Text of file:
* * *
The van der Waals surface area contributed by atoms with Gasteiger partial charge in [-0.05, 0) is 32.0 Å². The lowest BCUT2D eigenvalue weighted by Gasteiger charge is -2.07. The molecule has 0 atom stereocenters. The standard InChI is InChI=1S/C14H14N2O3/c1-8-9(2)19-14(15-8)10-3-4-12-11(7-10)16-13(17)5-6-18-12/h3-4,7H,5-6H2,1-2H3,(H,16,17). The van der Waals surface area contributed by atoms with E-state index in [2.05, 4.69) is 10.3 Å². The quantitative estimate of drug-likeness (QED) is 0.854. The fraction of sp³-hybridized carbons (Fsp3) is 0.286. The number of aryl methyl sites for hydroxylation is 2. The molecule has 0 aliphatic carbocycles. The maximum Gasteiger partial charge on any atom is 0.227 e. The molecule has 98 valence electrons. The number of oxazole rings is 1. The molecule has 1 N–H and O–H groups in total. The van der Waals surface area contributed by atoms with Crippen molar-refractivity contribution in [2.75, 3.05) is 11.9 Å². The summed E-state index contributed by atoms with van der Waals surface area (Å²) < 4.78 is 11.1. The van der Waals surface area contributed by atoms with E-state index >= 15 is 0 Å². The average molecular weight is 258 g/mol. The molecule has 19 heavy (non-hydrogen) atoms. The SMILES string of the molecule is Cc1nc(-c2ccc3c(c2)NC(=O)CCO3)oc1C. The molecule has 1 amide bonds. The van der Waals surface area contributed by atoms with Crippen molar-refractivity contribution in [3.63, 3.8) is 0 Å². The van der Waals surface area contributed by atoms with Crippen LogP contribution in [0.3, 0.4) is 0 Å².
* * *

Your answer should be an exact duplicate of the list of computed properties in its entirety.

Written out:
The van der Waals surface area contributed by atoms with Gasteiger partial charge in [-0.05, 0) is 32.0 Å². The lowest BCUT2D eigenvalue weighted by Gasteiger charge is -2.07. The molecule has 0 atom stereocenters. The standard InChI is InChI=1S/C14H14N2O3/c1-8-9(2)19-14(15-8)10-3-4-12-11(7-10)16-13(17)5-6-18-12/h3-4,7H,5-6H2,1-2H3,(H,16,17). The van der Waals surface area contributed by atoms with E-state index in [2.05, 4.69) is 10.3 Å². The quantitative estimate of drug-likeness (QED) is 0.854. The fraction of sp³-hybridized carbons (Fsp3) is 0.286. The number of aryl methyl sites for hydroxylation is 2. The molecule has 0 aliphatic carbocycles. The maximum Gasteiger partial charge on any atom is 0.227 e. The molecule has 98 valence electrons. The number of oxazole rings is 1. The molecule has 1 N–H and O–H groups in total. The van der Waals surface area contributed by atoms with Crippen molar-refractivity contribution in [2.75, 3.05) is 11.9 Å². The summed E-state index contributed by atoms with van der Waals surface area (Å²) < 4.78 is 11.1. The van der Waals surface area contributed by atoms with E-state index >= 15 is 0 Å². The average molecular weight is 258 g/mol. The molecule has 19 heavy (non-hydrogen) atoms. The SMILES string of the molecule is Cc1nc(-c2ccc3c(c2)NC(=O)CCO3)oc1C. The molecule has 1 amide bonds. The van der Waals surface area contributed by atoms with Crippen molar-refractivity contribution in [3.63, 3.8) is 0 Å². The van der Waals surface area contributed by atoms with Crippen LogP contribution in [0.3, 0.4) is 0 Å².